In an effort to attract big spenders and curb "falafel-eating" tourists who spend most of their holiday loitering around the red-light district, Amsterdam's city officials are considering a tourist tax hike that could make visits to the Dutch capital more expensive.
Currently, visitors pay five percent of their room rate in the city center, which is expected to rise to 6 percent next year.
But if Alderman Udo Kock has his way, that could rise to as much as €10 per night in 2019, according to local newspaper Het Parool.
Because while the number of tourists has swelled from 12 million to 17 million over the last few years, a good portion of those visitors stayed in budget hotels and poured little into the local economy.
Last week, fed up locals took to the streets protesting unchecked development and gentrification in their neighborhoods. Similar 'anti-tourism' protests have been taking place in cities across Spain and Italy this summer amongst disgruntled locals, unhappy with the behavior of disrespectful visitors and unsustainable tourist numbers.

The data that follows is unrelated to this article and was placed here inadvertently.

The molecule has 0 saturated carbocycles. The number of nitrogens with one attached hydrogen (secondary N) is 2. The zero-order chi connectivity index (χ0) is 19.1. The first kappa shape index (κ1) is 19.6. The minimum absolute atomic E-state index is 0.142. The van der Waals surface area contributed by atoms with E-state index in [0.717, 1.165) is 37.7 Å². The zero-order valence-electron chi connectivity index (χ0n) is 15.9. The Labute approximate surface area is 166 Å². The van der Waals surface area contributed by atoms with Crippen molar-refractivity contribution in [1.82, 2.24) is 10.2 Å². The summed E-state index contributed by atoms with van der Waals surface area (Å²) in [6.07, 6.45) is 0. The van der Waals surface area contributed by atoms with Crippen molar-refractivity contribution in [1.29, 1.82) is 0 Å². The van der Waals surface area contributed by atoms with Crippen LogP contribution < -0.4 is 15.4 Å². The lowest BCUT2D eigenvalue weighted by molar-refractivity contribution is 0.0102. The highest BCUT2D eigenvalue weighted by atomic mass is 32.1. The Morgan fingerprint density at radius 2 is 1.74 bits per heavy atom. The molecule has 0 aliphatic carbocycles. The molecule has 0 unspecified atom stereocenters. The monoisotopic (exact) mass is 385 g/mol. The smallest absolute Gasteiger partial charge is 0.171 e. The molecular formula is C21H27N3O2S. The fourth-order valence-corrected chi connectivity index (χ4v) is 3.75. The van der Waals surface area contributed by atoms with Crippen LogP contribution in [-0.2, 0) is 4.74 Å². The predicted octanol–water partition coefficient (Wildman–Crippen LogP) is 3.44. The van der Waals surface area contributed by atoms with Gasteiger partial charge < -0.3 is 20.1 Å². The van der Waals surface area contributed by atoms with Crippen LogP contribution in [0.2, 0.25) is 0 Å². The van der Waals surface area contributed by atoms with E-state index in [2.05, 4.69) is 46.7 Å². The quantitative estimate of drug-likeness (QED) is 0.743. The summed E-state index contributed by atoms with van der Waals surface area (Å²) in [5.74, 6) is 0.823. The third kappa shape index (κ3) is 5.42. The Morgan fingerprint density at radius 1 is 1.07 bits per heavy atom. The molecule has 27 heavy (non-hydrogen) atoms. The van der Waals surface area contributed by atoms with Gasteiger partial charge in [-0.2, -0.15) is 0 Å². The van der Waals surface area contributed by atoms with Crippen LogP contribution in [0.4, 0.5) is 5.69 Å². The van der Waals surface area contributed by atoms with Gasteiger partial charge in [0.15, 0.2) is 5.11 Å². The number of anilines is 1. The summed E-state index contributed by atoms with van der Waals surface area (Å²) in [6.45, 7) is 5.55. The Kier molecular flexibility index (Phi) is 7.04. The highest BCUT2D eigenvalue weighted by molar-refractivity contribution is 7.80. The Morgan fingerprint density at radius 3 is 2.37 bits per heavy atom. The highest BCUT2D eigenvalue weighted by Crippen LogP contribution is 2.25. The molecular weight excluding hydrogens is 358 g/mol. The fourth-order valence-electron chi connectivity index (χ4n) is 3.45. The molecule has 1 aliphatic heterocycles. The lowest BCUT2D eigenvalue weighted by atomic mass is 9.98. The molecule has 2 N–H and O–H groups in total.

Officials estimate that the new tourist hike could bring in €150-million to Amsterdam's city coffers.
In an interview with Parool, Kock said they prefer tourists who spend more than one night, visit museums and dine out at proper restaurants over visitors making a quick city break, strolling the red-light district with a falafel in their hand.